Sponsors Nike and Anheuser-Busch dumped endorsement deals with Lance Armstrong on Wednesday as the doping-disgraced US cyclist stepped down as chairman of the Livestrong anti-cancer charity he founded.
"Due to the seemingly insurmountable evidence that Lance Armstrong participated in doping and misled Nike for more than a decade, it is with great sadness that we have terminated our contract with him," Nike's statement said.
Brewers Anheuser-Busch InBev, who used Armstrong in beer advertisements, said they would not renew a sponsorship deal with Armstrong when their current three-year endorsement contract ends in December.
"We have decided not to renew our relationship with Lance Armstrong when our current contract expires at the end of 2012," said Paul Chibe, Anheuser-Busch vice president of US marketing.
Both Nike and Anheuser-Busch said they would continue to support Livestrong, the charity Armstrong founded 15 years ago that has raised nearly $500 million.
Armstrong stepped aside rather than see Livestrong impacted by the fallout from revelations that a doping scheme was at the heart of his Tour de France triumphs from 1999-2005, the worst scandal in a sport tarred by cheating.
"To spare the foundation any negative effects as a result of controversy surrounding my cycling career, I will conclude my chairmanship," Armstrong said in a statement posted on the Livestrong website.
Armstrong is set to attend a gala fundraiser on Friday in Austin, Texas, to celebrate Livestrong's 15th anniversary in what could prove to be an emotional moment in the public spotlight, his first since scandal details were revealed.
"It has been a great privilege to help grow it from a dream into an organization that today has served 2.5 million people and helped spur a cultural shift in how the world views cancer survivors," Armstrong said.
More than 80 million of Livestrong's iconic yellow wristbands, launched in 2004 in collaboration with Nike, have been sold, donations that were in part inspired by Armstrong's now-tainted cancer comeback.
The US Anti-Doping Agency (USADA) banned Armstrong for life and stripped him of his Tour de France victories in August after incriminating testimony from 26 witnesses, 11 of them former teammates.
More than 1,000 pages of evidence contained expert medical findings and financial documents linking Armstrong and others to an elaborate doping scheme.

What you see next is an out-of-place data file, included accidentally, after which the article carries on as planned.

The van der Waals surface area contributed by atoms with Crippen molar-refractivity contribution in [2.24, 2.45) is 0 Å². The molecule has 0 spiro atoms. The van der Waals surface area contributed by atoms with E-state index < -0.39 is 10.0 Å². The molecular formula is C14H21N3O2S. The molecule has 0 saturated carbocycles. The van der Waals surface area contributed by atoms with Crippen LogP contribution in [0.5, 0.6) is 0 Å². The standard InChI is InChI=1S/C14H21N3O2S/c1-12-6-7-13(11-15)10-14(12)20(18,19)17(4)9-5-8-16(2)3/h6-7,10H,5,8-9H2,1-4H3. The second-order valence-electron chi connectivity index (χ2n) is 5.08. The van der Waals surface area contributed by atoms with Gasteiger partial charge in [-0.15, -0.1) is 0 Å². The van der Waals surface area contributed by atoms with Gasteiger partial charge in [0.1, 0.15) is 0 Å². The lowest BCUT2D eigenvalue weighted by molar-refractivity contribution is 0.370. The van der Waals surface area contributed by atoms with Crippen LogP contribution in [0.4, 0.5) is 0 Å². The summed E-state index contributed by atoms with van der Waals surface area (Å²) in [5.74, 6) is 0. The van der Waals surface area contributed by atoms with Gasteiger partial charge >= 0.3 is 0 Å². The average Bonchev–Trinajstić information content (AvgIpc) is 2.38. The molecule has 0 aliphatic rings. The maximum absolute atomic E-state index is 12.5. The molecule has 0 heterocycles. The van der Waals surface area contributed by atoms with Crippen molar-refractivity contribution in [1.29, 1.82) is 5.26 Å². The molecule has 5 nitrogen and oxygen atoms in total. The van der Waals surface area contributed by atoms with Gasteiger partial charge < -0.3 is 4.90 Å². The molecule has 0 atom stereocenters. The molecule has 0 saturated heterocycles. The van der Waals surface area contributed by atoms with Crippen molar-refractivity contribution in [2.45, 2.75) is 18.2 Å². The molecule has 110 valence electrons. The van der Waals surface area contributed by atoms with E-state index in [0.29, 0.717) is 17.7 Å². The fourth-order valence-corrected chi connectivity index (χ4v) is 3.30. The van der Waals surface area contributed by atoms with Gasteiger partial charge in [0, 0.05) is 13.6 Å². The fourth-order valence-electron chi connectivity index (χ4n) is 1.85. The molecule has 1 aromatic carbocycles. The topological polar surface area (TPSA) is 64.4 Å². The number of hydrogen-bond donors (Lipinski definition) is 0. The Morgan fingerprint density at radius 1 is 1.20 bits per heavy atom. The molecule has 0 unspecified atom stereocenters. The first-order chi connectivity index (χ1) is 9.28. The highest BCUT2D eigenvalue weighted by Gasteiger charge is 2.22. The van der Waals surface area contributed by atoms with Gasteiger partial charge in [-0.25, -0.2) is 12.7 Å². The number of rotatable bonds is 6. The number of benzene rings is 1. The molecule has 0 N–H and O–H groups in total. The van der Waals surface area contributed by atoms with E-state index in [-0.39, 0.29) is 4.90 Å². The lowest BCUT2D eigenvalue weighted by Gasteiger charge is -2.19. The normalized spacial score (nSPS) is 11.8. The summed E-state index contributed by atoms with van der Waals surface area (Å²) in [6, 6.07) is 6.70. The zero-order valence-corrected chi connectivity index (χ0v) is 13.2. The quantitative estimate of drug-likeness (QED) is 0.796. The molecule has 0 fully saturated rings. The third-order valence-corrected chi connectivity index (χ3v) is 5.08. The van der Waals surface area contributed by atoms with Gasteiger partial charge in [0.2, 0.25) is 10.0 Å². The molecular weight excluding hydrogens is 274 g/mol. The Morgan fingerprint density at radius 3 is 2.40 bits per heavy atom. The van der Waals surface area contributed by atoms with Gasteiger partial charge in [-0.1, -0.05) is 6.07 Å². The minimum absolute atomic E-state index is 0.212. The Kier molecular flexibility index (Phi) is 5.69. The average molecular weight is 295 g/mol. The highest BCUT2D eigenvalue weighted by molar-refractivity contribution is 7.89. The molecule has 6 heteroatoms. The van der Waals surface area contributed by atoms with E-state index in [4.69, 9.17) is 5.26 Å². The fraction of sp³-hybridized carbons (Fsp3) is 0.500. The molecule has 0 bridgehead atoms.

"The evidence shows beyond any doubt that the US Postal Service Pro Cycling Team ran the most sophisticated, professionalized and successful doping program that sport has ever seen," USADA chief executive Travis Tygart said.
Armstrong, who denies allegations of wrongdoing, chose not to fight the charges after losing a US federal court fight objecting to USADA's appeal process, saying he was weary from battling years of similar accusations.
Armstrong had been an inspirational figure for millions after recovering from testicular cancer that had spread to his brain and lungs and then winning the world's most celebrated cycling event seven times in a row.
USADA unveiled its evidence last week in a report to the International Cycling Union (UCI), which faces growing pressure to reveal how the 41-year-old American was able to escape detection for so long.
UCI is considering the sanctions imposed by USADA. Rejecting them would likely set up a fight with USADA in the Court of Arbitration for Sport.
Britain's Bradley Wiggins, this year's Tour de France winner, is among those trying to help healing cycling's shattered reputation, with his Sky team saying it will require all team members to sign a pledge they have never doped or be dropped from the squad.
"We want a team in which riders are free of the risks of doping and in which fans -- new and old -- can believe without any doubt or hesitation," said a Sky statement.
"We have been shocked by recent revelations of systemic doping in cycling's past. So we have taken steps to reaffirm our commitment to being a clean team."
US federal agents looked into Armstrong for 18 months but closed their probe earlier this year without filing charges. But the unprecedented volume and detail of USADA's findings could lead US prosecutors and companies to consider fresh criminal and civil actions against Armstrong.
"Lance Armstrong stepping down as chairman of the foundation and Nike dumping him were inevitable once the report came out," Ashley McCown, president of Solomon McCown, a Boston-based public relations firms specializing in crisis communications, told AFP by e-mail.
"The findings in the report were too damning to ignore.... Lance is damaged goods and he should not expect any corporate sponsor to come knocking at his door any time soon."
Nike has a history of staying with embattled sports stars, including golf's Tiger Woods after an infamous sex scandal. It also returned to American football star Michael Vick after a prison stay for his role in a dogfight gambling ring.
But Vick and Woods were able to resume their sports careers, an option the USADA ban has closed for Armstrong.